Using zsh on Windows
This is part of the "Setting Up a Cross-Platform Development Experience" series, where I simplify my own user experience across my macOS and Windows machines for general use and software development.
One of the long-time arguments that favor macOS over Windows for developers is that macOS Terminal can run Unix commands while Windows Command Prompt cannot. However, since most servers worldwide are UNIX-based, it is common advice for developers to be familiar with Unix commands as much as possible.
As macOS has replaced bash with zsh since Catalina, I decided to use zsh on Windows too, so that I have an unified experience across 2 different OS, with the same (or similar)
It turns out it is not as straightforward as I initially thought.
TLDR: My advice is to stick with git bash for Windows as it is good enough for most cases. (See my 1-minute guide on How to add Git Bash to Windows Terminal) If you are as experimental as I am, please proceed ahead.
You may need these software installed on your Windows machine to follow this guide.
Use this method if you are already using WSL for most of your stuff.
This is the easier option; we just have to run the following commands in the Ubuntu shell.
sudo apt update
sudo apt install zsh -y
# install oh-my-zsh to set zsh as default shell and install plugins
sh -c "$(curl -fsSL https://raw.github.com/ohmyzsh/ohmyzsh/master/tools/install.sh)"
You are good to go at this point. You may continue to watch the following video or read the companion blog post by Christian for more tips on this method.
This is my preferred choice as git bash is easier for me to maintain due to the differences in the file directory with WSL. Most of my files are stored in the Windows file system and I use Chocolatey to manage my installation packages.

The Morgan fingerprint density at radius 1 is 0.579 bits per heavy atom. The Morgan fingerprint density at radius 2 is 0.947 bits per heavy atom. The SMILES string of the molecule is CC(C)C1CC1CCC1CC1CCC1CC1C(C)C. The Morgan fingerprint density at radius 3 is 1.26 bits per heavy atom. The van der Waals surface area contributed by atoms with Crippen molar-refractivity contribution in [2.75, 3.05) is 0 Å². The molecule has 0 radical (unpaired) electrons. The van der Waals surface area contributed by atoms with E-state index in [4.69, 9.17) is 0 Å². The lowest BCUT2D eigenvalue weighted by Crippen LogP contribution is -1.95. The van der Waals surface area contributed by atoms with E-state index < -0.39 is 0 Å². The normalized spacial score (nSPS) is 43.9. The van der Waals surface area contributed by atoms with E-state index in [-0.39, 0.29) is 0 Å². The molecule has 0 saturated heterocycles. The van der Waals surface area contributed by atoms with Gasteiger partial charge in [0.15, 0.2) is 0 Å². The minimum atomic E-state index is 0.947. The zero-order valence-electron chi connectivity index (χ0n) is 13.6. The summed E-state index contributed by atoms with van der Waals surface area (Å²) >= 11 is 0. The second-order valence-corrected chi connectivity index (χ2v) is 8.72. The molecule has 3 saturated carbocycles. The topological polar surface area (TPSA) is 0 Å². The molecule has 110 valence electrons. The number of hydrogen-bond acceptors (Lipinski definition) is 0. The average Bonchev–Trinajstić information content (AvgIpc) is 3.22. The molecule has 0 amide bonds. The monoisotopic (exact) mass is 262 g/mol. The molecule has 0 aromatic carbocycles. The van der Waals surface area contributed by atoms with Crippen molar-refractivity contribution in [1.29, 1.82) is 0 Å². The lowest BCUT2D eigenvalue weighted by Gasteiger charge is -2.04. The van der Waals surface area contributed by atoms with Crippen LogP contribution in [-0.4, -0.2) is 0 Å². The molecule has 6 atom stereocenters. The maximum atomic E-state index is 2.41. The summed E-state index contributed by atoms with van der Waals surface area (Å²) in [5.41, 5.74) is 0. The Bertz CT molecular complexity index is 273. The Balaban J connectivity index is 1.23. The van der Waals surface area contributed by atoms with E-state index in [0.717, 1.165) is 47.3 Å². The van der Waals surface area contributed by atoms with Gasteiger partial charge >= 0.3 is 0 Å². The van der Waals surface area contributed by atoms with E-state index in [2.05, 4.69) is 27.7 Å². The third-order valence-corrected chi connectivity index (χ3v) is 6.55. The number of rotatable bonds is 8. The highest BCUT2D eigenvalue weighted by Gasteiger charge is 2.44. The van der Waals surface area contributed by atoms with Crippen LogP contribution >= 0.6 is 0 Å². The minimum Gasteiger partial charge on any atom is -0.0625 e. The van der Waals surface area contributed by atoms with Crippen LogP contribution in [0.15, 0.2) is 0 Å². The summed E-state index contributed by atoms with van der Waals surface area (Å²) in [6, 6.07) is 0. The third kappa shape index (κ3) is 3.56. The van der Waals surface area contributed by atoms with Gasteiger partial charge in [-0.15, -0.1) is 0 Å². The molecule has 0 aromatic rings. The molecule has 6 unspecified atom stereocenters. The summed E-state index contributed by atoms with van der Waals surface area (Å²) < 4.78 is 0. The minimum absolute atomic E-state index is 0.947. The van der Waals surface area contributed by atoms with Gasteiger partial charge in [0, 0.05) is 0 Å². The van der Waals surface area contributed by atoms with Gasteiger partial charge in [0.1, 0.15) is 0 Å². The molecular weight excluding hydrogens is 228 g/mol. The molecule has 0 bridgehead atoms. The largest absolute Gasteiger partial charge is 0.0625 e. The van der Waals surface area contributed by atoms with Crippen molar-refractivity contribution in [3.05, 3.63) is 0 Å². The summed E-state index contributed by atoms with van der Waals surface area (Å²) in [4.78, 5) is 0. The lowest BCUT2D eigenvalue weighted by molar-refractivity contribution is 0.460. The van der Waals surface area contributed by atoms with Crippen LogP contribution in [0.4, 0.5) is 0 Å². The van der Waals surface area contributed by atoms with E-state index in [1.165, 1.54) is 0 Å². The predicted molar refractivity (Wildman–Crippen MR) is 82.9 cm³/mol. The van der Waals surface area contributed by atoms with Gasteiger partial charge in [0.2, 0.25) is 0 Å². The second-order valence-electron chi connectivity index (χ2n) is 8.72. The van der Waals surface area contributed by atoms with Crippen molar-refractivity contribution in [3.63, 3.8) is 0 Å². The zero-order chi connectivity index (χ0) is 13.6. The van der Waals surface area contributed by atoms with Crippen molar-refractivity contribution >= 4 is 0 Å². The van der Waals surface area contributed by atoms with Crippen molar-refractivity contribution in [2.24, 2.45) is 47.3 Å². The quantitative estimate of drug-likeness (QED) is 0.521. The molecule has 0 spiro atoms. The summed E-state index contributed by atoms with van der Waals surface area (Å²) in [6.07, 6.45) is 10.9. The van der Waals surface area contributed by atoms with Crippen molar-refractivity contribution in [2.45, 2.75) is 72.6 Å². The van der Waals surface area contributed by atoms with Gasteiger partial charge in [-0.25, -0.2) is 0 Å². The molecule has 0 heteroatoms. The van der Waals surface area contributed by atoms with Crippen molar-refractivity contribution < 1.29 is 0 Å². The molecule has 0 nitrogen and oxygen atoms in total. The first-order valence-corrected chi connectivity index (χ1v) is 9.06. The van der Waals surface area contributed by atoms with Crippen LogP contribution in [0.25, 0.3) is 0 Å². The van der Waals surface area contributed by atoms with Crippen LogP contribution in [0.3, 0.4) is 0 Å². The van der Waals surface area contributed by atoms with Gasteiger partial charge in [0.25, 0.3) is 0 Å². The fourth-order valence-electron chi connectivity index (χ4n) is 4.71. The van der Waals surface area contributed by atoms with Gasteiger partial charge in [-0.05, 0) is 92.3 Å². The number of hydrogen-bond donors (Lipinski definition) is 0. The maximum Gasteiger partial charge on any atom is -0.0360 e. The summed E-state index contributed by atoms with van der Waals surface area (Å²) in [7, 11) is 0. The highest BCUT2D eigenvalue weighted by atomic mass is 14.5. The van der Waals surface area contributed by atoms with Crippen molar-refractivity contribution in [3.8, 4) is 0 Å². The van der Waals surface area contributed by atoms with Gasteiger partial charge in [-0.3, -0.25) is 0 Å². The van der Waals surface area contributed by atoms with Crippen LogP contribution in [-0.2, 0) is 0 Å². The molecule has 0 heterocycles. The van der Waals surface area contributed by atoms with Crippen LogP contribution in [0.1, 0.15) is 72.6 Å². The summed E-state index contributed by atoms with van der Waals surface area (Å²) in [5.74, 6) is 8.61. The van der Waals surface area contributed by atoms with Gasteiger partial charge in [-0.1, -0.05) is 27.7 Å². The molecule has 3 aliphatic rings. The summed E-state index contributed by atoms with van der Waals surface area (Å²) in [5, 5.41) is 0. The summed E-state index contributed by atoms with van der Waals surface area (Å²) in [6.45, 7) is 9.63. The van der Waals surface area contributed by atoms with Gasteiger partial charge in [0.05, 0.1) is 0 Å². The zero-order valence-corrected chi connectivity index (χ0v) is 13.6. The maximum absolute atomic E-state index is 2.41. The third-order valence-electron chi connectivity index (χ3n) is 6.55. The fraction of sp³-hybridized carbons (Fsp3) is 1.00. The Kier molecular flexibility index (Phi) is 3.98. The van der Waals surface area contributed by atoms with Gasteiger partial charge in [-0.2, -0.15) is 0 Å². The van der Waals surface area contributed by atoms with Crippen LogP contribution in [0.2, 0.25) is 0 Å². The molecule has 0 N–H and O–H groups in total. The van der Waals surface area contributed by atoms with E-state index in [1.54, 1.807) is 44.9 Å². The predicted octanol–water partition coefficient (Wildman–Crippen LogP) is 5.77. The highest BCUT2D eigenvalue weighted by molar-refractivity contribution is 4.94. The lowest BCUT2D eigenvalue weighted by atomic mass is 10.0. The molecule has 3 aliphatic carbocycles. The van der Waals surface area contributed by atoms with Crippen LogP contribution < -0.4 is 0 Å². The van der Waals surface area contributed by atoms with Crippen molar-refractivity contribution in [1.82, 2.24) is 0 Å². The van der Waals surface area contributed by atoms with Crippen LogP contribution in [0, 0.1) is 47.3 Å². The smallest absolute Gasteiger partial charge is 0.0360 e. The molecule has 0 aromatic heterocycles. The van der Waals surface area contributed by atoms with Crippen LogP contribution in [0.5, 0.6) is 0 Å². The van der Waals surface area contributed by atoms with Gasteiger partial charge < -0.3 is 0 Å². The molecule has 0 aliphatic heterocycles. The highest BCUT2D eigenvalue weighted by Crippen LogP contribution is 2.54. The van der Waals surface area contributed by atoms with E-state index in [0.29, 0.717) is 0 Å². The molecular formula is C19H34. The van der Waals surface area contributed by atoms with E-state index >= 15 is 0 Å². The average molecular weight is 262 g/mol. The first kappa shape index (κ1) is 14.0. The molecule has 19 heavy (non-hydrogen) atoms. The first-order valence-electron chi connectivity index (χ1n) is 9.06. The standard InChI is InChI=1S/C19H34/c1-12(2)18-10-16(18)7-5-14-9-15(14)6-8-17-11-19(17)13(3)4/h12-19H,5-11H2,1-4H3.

For this method to work, we need
pacman but it is not included with Git for Windows by default.
At this point, we have 2 options:
Git for Windows SDK has a huge disk footprint of 5.33 GB as compared to a typical installation of Git for Windows which is only about 840 MB.
Hence, restoring pacman is a much more reasonable option.
Huge thanks to Michael Chen
- Run the following commands to download /etc/pacman.conf and 3 packages: pacman, pacman-mirrors and msys2-keyring
curl https://raw.githubusercontent.com/msys2/MSYS2-packages/7858ee9c236402adf569ac7cff6beb1f883ab67c/pacman/pacman.conf -o /etc/pacman.conf
for f in pacman-5.2.2-4-x86_64 pacman-mirrors-20201028-1-any msys2-keyring-1~20201002-1-any;
do curl https://repo.msys2.org/msys/x86_64/$f.pkg.tar.xz -o ~/Downloads/$f.pkg.tar.xz;
- Unpack them at the root then restore pacman with these commands
tar x --xz -vf ~/Downloads/msys2-keyring-1~20201002-1-any.pkg.tar.xz usr
tar x --xz -vf ~/Downloads/pacman-mirrors-20201028-1-any.pkg.tar.xz etc
tar x --xz -vf ~/Downloads/pacman-5.2.2-4-x86_64.pkg.tar.xz usr
mkdir -p /var/lib/pacman
pacman-key --populate msys2
- The next two commands restore all matching metadata. The second command is multi-line but still safe to cut and paste (be patient):
cat /etc/package-versions.txt | while read p v; do d=/var/lib/pacman/local/$p-$v;
mkdir -p $d; echo $d; for f in desc files install mtree; do curl -sSL "$URL$d/$f" -o $d/$f;
- Refresh pacman keys (to avoid this issue)
- Install zsh!
pacman -S zsh
- Add the following line to
.bashrcto switch from git bash to zsh whenever executing git bash.
bash -c zsh
Install oh-my-zsh, theme, plugins and all the good stuff!
Update: added this section after a week of using zsh on Windows.
After setting up zsh on Windows Terminal, I noticed that zsh is extremely slow within VSCode and freezes from time to time. As there isn't much documentation on this, so I have decided to fall back to using git bash in VSCode for the time being.
However, it seems that there is no simple way to load different
.bashrc files so that I can switch between git bash and zsh easily.
This is a little hack to make this work.
- comment out the line mentioned above in my
.bashrcto switch to zsh
# bash -c zsh
- Add a
switch-to-zsh.shscript into my user directory
bash -c zsh
switch-to-zsh.shonly with Windows Terminal. by adding
"commandline": "C:/Program Files/Git/bin/bash.exe --login switch-to-zsh.sh"to my Windows Terminal settings.json.
Viola! I get to enjoy the speed of running git bash within VS Code and use zsh on Windows Terminal!
One caveat of this setup is that I have to maintain both
.zshrc and make sure my alias and path variables are set up in both files. This is a fairly small cost for me to enjoy both shells on my machine.